BOILING SPRING LAKES, NC (WECT) - A legal battle over whether the city of Boiling Spring Lakes should have to compensate a couple whose property flooded because of a city project is nearing an end, more than four and half years after the couple sued the Brunswick County community.
So far, the lengthy case has cost Boiling Spring Lakes nearly $300,000, $295,314.40 to be exact, City Manager Jeff Rupp confirmed in an email on Tuesday.
That figure will likely increase as the case works it way through remaining court proceedings.
In mid-2013, Boiling Spring Lakes installed equipment to raise the level of Spring Lake at the request of several homeowners whose property adjoined the lake.
As the water rose, it flooded a significant portion of Ed and Debra Wilkie’s property, as well as at least four other homeowner’s properties. An engineering firm hired by the city ultimately confirmed the lake was encroaching on private property the town did not own.
The Wilkies filed a lawsuit against the city in May 2014, seeking compensation due to “inverse condemnation.” Under the Fifth Amendment, the government is required to compensate people for taking their property.
The couple claimed in their suit they lost “fifteen to eighteen percent” of their lakeside property due to the elevation of the lake.
Brunswick County Superior Court Judge Ebern T. Watson III heard the case in November 2015 and ruled in the Wilkies' favor, saying the city's actions amounted to the taking of the Wilkies' land and they should be compensated.
The City of Boiling Spring Lakes appealed, however, and the Court of Appeals came down with a split decision, finding that the city did not take the land for “public use or benefit” so it did not amount to inverse condemnation. The Court of Appeals also found the Wilkies had a direct claim because their constitutional rights had been violated.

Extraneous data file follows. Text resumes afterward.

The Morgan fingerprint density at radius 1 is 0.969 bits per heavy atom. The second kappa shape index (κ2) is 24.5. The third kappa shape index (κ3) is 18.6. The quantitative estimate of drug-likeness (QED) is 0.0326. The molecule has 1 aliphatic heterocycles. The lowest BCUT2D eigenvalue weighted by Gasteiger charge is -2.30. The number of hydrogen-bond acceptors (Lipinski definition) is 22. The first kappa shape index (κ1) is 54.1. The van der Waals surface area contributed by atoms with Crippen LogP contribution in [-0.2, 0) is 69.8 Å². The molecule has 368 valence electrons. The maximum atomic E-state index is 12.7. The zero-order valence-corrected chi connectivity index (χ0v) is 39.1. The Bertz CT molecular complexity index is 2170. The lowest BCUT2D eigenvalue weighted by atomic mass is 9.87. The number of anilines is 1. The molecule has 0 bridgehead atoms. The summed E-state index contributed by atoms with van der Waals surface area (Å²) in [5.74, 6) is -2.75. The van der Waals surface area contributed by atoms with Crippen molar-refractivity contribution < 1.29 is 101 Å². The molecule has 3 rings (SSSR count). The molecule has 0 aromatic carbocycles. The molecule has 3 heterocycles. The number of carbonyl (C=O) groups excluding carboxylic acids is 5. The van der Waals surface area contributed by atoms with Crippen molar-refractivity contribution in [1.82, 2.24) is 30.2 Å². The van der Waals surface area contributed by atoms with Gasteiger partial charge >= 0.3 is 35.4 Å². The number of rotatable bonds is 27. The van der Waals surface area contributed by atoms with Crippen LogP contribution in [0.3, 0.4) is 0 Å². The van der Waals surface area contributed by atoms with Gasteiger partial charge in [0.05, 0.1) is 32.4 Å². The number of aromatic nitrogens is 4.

The Wilkies appealed that ruling to the N.C. Supreme Court, which earlier this year unanimously reversed the appeals court’s decision on the grounds that the legislative intent was to protect the rights of private property owners from the government and not about who stood to benefit from the city’s “taking” of the land. The state’s highest court also remanded the case to the state Court of Appeals for further proceedings.
On Tuesday, the three-judge panel released its new ruling, affirming Judge Watson’s ruling in favor of the Wilkies.
“(Boiling Spring Lakes’) installation of the elbows and subsequent flooding caused substantial destruction of (the Wilkies) property,” Judge Philip Berger wrote in the decision. “…it becomes clear that the trial court’s original order was correct in finding that Defendant City’s actions had resulted in a compensable taking pursuant to both the North Carolina and United States Constitutions.”
Repp declined to provide a statement on the appeals court’s ruling, saying the city has not had a chance to review the decision with its attorneys.
The appeals court’s ruling remands the case back to Brunswick County Superior Court to determine the value of the property “taken” by the flooding.
It’s unclear when the matter will be taken up in court.
In July of this year, Boiling Spring Lakes reached a $70,000 settlement in a separate lawsuit filed over the flooding issue.